A fledgling cheese that has only been in production for six months has proved to be a favourite with judges at this year British Cheese Awards.
After being awarded a Gold Medal in its class, Lindum, created at Osgodby’s Cote Hill Farm, was named Best New Cheese overall.
Developed by the latest addition to the Davenport family business, son Joe, the washed-rind speciality cheese beat off the competition from 68 other cheeses to take the top spot.
“I feel very privileged but quite shocked to have won,” said Joe.
“I spent some time trying to improve the Cote Hill Reserve recipe; it ended up being quite different and that is how Lindum came about.”
The cheese takes just a morning to make, but three months to mature.
And it was the specific conditions required for the maturation process that took Joe the time to get right.
“There were some problems with the air flow and mould,” added dad Michael. “But Joe worked his way through it and we now use a beer cooler, which has no air movement but keeps the air chilled.”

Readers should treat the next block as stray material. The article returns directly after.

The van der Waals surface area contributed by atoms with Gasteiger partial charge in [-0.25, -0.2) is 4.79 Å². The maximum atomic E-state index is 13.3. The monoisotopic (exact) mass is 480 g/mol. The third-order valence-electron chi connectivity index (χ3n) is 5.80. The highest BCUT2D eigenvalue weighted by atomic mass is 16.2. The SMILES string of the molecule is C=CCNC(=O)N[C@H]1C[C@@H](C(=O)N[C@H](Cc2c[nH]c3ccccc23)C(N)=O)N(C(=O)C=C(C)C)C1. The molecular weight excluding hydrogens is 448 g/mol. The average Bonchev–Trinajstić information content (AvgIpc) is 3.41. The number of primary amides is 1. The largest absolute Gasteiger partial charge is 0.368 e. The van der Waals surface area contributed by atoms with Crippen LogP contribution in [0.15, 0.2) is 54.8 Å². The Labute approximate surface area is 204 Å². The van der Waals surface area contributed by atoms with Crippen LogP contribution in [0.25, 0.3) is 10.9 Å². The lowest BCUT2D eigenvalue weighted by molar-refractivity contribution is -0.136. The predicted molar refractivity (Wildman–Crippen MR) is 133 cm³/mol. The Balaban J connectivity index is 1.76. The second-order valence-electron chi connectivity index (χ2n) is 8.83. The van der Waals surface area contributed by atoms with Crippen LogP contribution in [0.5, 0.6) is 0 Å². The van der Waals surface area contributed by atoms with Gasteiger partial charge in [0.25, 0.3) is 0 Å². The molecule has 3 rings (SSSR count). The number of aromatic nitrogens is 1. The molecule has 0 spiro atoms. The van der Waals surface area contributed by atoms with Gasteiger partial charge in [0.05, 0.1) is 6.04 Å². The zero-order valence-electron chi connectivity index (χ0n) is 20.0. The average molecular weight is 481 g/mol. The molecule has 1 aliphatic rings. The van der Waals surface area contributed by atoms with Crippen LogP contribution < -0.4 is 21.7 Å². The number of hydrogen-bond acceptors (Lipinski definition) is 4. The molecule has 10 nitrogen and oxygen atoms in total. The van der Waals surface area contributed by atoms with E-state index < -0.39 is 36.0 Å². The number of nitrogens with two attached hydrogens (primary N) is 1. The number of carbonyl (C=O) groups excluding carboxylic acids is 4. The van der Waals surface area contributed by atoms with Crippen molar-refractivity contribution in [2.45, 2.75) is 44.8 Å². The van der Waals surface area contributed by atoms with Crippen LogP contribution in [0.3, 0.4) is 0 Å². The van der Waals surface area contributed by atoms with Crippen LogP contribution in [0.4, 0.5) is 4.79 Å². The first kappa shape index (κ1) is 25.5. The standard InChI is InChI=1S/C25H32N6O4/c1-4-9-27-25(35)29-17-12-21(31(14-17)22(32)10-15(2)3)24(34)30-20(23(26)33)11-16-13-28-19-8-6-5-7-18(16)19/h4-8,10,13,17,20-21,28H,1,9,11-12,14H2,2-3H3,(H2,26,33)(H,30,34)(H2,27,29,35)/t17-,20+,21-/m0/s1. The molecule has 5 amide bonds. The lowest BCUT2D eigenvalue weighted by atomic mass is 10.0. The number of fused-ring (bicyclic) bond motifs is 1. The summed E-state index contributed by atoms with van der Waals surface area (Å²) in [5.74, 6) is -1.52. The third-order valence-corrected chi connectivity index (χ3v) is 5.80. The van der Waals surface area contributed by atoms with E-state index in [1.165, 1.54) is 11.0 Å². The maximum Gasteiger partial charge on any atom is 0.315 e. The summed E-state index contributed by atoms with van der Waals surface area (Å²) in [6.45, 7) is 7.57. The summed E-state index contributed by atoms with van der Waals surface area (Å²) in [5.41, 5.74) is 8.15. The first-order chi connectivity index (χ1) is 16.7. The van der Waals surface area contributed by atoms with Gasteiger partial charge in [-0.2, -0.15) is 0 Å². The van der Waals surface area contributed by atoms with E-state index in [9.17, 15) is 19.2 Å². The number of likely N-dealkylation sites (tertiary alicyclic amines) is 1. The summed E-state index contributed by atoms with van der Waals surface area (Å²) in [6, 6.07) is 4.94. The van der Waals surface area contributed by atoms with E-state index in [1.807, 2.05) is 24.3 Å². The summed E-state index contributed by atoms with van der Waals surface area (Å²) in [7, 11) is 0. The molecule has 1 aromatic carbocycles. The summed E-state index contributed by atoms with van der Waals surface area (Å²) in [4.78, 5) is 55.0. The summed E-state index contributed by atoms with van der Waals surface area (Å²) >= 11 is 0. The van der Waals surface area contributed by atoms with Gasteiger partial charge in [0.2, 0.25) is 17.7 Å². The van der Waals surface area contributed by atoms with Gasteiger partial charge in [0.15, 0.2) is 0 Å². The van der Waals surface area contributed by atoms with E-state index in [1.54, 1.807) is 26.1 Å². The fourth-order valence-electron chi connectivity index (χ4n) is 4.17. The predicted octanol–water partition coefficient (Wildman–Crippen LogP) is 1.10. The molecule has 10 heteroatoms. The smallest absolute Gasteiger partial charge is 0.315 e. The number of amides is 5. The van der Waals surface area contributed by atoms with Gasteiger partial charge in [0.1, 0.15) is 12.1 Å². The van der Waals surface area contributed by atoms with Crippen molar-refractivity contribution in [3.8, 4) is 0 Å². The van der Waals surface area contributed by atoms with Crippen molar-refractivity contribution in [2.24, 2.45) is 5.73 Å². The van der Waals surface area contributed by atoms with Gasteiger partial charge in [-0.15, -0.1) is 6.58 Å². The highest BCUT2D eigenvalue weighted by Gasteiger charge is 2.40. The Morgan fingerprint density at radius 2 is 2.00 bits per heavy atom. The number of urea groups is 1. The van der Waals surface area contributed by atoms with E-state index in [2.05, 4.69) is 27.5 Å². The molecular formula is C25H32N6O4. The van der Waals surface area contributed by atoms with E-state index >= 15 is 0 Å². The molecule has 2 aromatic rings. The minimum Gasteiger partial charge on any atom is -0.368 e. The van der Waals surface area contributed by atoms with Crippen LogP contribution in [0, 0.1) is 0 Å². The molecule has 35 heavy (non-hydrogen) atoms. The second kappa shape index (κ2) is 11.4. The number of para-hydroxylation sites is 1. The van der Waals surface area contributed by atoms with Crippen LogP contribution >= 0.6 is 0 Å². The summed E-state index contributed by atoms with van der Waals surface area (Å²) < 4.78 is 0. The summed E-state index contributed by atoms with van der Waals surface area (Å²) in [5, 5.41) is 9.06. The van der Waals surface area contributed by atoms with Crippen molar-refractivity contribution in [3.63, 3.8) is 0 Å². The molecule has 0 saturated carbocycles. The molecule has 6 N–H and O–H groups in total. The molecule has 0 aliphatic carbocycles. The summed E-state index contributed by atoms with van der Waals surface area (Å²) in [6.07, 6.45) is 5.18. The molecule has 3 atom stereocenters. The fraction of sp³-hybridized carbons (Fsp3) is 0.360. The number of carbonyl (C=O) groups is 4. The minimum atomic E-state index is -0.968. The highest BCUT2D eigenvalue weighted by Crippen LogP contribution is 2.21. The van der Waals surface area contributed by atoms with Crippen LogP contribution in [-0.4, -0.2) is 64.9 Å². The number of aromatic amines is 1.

And that seems an appropriate solution, as Lindum has one other feature - it is rubbed with locally brewed Tom Woods beer.
But Joe left it to mum Mary to collect the trophy on his behalf from the awards, which took place at the Royal Bath & West Show.
“Somebody had to stay behind and look after the farm,” added Joe.
Continued success for Cote Hill Cheese
The Best New Cheese title is just the latest in a long line of awards for the Osgodby based Davenports.
After farming and milking cows at Cote Hill Farm for more than 20 years, Michael and Mary Davenport decided to turn their hand to cheesemaking in 2005, using the milk produced by their herd of Friesian, Holstein and Red Poll cows.
And it proved to be a success from the off - with their Blue cheese winning Best New Cheese at the British Awards less than a year later.
Since then, they have picked up countless awards, including a bronze medal at the World Cheese Awards and an individual Best Novice Cheesemaker title for Joe at the Nantwich International Awards.
“We keep putting in entries and you always hope you will get something,” said Mary.
“Artisan cheeses are becoming more and more popular, so you need to find something different.”
And that is what they are doing with their latest product - Cote Hill White - which has been developed as a joint effort between the Davenports and agricultural student Joseph darling, who is on a year’s placement at the farm.